The 20th century is well behind us, but we have not yet learned to live in the 21st, or at least to think in a way that fits it. That should not be as difficult as it seems, because the basic idea that dominated economics and politics in the last century has patently disappeared down the plughole of history. This was the way of thinking about modern industrial economies, or for that matter any economies, in terms of two mutually exclusive opposites: capitalism or socialism.
We have lived through two practical attempts to realise these in their pure form: the centrally state-planned economies of the Soviet type and the totally unrestricted and uncontrolled free-market capitalist economy. The first broke down in the 1980s, and the European communist political systems with it. The second is breaking down before our eyes in the greatest crisis of global capitalism since the 1930s. In some ways it is a greater crisis than in the 1930s, because the globalisation of the economy was not then as far advanced as it is today, and the crisis did not affect the planned economy of the Soviet Union. We don’t yet know how grave and lasting the consequences of the present world crisis will be, but they certainly mark the end of the sort of free-market capitalism that captured the world and its governments in the years since Margaret Thatcher and President Reagan.
Impotence therefore faces both those who believe in what amounts to a pure, stateless, market capitalism, a sort of international bourgeois anarchism, and those who believe in a planned socialism uncontaminated by private profit-seeking. Both are bankrupt. The future, like the present and the past, belongs to mixed economies in which public and private are braided together in one way or another. But how? That is the problem for everybody today, but especially for people on the left.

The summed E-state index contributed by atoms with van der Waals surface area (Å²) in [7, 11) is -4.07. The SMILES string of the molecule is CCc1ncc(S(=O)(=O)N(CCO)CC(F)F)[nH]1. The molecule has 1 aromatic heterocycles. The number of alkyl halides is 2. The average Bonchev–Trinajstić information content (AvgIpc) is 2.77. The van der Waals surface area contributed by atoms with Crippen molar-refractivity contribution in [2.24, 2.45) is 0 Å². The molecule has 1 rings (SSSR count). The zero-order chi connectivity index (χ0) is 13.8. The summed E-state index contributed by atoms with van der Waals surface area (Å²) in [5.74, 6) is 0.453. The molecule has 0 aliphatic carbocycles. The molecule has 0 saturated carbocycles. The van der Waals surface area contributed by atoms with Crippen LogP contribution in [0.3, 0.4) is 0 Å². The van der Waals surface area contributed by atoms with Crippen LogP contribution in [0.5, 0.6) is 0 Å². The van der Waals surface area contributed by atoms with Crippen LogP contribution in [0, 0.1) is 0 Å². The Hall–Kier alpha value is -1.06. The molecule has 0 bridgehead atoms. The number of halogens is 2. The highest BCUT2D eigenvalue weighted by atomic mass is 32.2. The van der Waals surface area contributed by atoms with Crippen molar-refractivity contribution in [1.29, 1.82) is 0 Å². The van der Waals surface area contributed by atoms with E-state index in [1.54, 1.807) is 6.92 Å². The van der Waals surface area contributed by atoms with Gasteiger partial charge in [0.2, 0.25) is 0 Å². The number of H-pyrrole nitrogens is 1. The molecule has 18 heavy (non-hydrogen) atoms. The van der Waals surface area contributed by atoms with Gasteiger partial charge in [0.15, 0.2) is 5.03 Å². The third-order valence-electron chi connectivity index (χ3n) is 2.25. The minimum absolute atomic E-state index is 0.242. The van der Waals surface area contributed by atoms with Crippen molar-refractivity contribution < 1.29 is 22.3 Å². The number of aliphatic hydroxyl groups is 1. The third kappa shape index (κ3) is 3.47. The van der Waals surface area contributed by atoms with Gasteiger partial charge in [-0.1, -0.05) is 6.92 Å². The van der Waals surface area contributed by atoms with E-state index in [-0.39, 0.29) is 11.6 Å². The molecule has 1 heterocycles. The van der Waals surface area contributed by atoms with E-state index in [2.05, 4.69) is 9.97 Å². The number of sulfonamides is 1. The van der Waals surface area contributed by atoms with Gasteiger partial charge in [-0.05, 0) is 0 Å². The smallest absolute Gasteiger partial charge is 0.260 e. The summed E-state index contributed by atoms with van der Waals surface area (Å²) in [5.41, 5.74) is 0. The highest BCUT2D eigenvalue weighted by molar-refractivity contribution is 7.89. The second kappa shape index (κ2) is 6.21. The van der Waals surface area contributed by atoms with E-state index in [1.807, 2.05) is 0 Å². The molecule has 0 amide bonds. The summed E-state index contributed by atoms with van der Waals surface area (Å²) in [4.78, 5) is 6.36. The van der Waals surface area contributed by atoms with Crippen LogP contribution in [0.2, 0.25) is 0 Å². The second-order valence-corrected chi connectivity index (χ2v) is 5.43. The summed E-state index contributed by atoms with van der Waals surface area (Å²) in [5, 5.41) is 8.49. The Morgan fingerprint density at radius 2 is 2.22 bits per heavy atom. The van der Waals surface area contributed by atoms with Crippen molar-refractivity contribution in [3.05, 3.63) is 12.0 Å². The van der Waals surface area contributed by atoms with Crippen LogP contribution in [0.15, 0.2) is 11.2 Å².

Nobody seriously thinks of returning to the socialist systems of the Soviet type – not only because of their political faults, but also because of the increasing sluggishness and inefficiency of their economies – though this should not lead us to underestimate their impressive social and educational achievements. On the other hand, until the global free market imploded last year, even the social-democratic or other moderate left parties in the rich countries of northern capitalism and Australasia had committed themselves more and more to the success of free-market capitalism. Indeed, between the fall of the USSR and now I can think of no such party or leader denouncing capitalism as unacceptable. None were more committed to it than New Labour. In their economic policies both Tony Blair and (until October 2008) Gordon Brown could be described without real exaggeration as Thatcher in trousers. The same is true of the Democratic party in the US.